7. No one mentioned all the unemployed robots when they make 75% of consumers unemployed. Maybe the 2120s will be a time of general strikes and exciting music for the robots
  8. Bumping this question, interested in the views of those who know more, people often compare one with the other but what about nuclear vs all of the above?
  9. Interesting line at the end "At this level, the cost of their first home will be eight times larger than their salary." There used to be a poster on here, Hamish McTavish. Funny bloke but thought prices would always go up. We were debating this and I did some calcs on mortgage repayments at 3-9 x salary (I know, I'm a real fun guy). At 8x the repayment takes up something like 90% of available revenue, so what this research is saying is that on current trends, the market will be wholly unsustainable in less than 8 years? Know it's not quite that simple with joint lending etc, but then a structure which relies on more points of failure being added in to stay standing is hardly an improvement. I've been bored with houses for a long while, but when you step back, it's as simple as the above isn't it? The basic structure is fcked. Any perceived stability in the market is an illusion cos lending multiples are as stressed as ever and high deposits are now the norm. Any bulls left out there better be hoping for wage inflation. Just not enough to raise interest rates ;]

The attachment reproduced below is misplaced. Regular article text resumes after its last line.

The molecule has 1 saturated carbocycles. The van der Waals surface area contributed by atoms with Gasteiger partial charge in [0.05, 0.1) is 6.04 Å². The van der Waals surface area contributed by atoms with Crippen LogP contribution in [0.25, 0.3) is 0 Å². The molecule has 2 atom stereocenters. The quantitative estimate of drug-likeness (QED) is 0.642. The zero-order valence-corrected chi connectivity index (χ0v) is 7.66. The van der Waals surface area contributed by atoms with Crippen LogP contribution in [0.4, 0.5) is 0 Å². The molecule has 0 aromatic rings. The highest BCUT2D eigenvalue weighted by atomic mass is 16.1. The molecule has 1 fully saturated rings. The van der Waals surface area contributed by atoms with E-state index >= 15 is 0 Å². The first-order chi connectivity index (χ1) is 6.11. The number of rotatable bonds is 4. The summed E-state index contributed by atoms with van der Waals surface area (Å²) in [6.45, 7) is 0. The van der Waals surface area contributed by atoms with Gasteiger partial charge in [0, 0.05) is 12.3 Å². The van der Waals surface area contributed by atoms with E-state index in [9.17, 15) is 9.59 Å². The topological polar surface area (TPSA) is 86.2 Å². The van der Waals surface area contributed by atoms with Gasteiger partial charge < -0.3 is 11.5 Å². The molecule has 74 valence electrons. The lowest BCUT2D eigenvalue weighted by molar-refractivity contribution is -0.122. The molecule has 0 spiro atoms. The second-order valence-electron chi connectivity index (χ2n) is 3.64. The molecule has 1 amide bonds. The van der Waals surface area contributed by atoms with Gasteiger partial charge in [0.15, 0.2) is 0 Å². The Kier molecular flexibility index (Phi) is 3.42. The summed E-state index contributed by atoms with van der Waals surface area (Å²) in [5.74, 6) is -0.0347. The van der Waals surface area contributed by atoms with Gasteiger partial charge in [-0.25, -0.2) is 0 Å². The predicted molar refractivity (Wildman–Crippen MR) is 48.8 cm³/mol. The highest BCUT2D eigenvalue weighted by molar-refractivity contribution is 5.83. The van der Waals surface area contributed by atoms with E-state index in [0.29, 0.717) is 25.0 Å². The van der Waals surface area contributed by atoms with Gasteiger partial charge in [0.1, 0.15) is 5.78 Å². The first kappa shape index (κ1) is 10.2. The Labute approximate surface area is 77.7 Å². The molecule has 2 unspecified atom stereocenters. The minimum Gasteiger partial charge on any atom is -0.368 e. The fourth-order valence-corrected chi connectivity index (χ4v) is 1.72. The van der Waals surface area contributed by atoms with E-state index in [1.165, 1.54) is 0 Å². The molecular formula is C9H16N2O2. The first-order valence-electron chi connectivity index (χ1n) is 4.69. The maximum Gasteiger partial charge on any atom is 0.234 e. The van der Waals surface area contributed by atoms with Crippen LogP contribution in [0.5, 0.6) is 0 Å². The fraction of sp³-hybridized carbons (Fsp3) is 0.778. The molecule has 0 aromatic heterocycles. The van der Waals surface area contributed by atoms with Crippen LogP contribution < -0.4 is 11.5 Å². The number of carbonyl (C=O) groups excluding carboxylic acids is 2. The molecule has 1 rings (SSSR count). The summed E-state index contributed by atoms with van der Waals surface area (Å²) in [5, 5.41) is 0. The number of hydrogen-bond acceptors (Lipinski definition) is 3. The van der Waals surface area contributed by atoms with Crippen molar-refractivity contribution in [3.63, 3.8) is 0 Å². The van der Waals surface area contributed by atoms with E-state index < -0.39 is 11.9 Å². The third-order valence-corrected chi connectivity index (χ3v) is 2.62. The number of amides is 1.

10. Poor old Harlow, so often unfairly maligned. I live close by and have quite a few friends there, and it looks much worse than it really is - has got a theatre, a famous live music venue, loads of open space, art, galleries, excellent road planning, etc (not to mention the peerless Staple Tye snooker club!) It also has a far lower crime rate than people think. Shame that the architecture has aged so badly which makes it all look so uninviting. Another example of the brave but flawed civic planning of the 50s and 60s I guess.
  11. Yes, markets are well known for travelling in straight lines.
  12. "I'm not giving it away though - after all, I spent 20k on it and worked from at least 9 - 5.30 most days to pay my mortgage off before I retired at 55. And now someone's only offered my 430k for it. The cheeky young scamps all want something for nothing". #ifyoudon'tlaughyou'llscream